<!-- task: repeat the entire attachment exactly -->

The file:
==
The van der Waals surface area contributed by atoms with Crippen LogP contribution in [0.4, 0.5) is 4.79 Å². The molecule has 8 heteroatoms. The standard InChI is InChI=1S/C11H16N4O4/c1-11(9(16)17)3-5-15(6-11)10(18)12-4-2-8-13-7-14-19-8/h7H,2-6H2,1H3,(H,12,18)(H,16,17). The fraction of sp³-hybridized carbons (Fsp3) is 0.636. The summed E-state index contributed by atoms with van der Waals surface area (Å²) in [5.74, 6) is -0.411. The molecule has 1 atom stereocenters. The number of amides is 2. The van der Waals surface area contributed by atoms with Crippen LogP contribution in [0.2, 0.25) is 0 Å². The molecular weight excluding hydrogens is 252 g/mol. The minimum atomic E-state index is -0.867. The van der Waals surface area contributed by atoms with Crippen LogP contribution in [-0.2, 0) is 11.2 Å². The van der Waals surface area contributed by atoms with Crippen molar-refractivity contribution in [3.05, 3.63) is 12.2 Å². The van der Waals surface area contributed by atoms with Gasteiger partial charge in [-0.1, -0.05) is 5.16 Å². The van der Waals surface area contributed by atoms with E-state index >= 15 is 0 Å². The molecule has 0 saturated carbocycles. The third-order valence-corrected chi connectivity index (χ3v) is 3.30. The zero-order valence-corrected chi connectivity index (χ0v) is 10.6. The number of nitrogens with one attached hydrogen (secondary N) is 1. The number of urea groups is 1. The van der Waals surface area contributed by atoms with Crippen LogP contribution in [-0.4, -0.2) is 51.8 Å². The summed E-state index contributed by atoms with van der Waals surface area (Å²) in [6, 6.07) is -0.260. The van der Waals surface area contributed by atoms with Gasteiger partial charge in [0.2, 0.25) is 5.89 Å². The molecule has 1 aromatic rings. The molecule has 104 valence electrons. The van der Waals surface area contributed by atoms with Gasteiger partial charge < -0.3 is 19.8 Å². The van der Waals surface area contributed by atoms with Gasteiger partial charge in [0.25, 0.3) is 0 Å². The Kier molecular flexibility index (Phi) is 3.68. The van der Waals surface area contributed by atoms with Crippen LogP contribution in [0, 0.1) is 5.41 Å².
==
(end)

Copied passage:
The van der Waals surface area contributed by atoms with Crippen LogP contribution in [0.4, 0.5) is 4.79 Å². The molecule has 8 heteroatoms. The standard InChI is InChI=1S/C11H16N4O4/c1-11(9(16)17)3-5-15(6-11)10(18)12-4-2-8-13-7-14-19-8/h7H,2-6H2,1H3,(H,12,18)(H,16,17). The fraction of sp³-hybridized carbons (Fsp3) is 0.636. The summed E-state index contributed by atoms with van der Waals surface area (Å²) in [5.74, 6) is -0.411. The molecule has 1 atom stereocenters. The number of amides is 2. The van der Waals surface area contributed by atoms with Crippen LogP contribution in [0.2, 0.25) is 0 Å². The molecular weight excluding hydrogens is 252 g/mol. The minimum atomic E-state index is -0.867. The van der Waals surface area contributed by atoms with Crippen LogP contribution in [-0.2, 0) is 11.2 Å². The van der Waals surface area contributed by atoms with Crippen molar-refractivity contribution in [3.05, 3.63) is 12.2 Å². The van der Waals surface area contributed by atoms with Gasteiger partial charge in [-0.1, -0.05) is 5.16 Å². The van der Waals surface area contributed by atoms with E-state index >= 15 is 0 Å². The molecule has 0 saturated carbocycles. The third-order valence-corrected chi connectivity index (χ3v) is 3.30. The zero-order valence-corrected chi connectivity index (χ0v) is 10.6. The number of nitrogens with one attached hydrogen (secondary N) is 1. The number of urea groups is 1. The van der Waals surface area contributed by atoms with Crippen LogP contribution in [-0.4, -0.2) is 51.8 Å². The summed E-state index contributed by atoms with van der Waals surface area (Å²) in [6, 6.07) is -0.260. The van der Waals surface area contributed by atoms with Gasteiger partial charge in [0.2, 0.25) is 5.89 Å². The molecule has 1 aromatic rings. The molecule has 104 valence electrons. The van der Waals surface area contributed by atoms with Gasteiger partial charge < -0.3 is 19.8 Å². The van der Waals surface area contributed by atoms with Gasteiger partial charge in [0.25, 0.3) is 0 Å². The Kier molecular flexibility index (Phi) is 3.68. The van der Waals surface area contributed by atoms with Crippen LogP contribution in [0, 0.1) is 5.41 Å².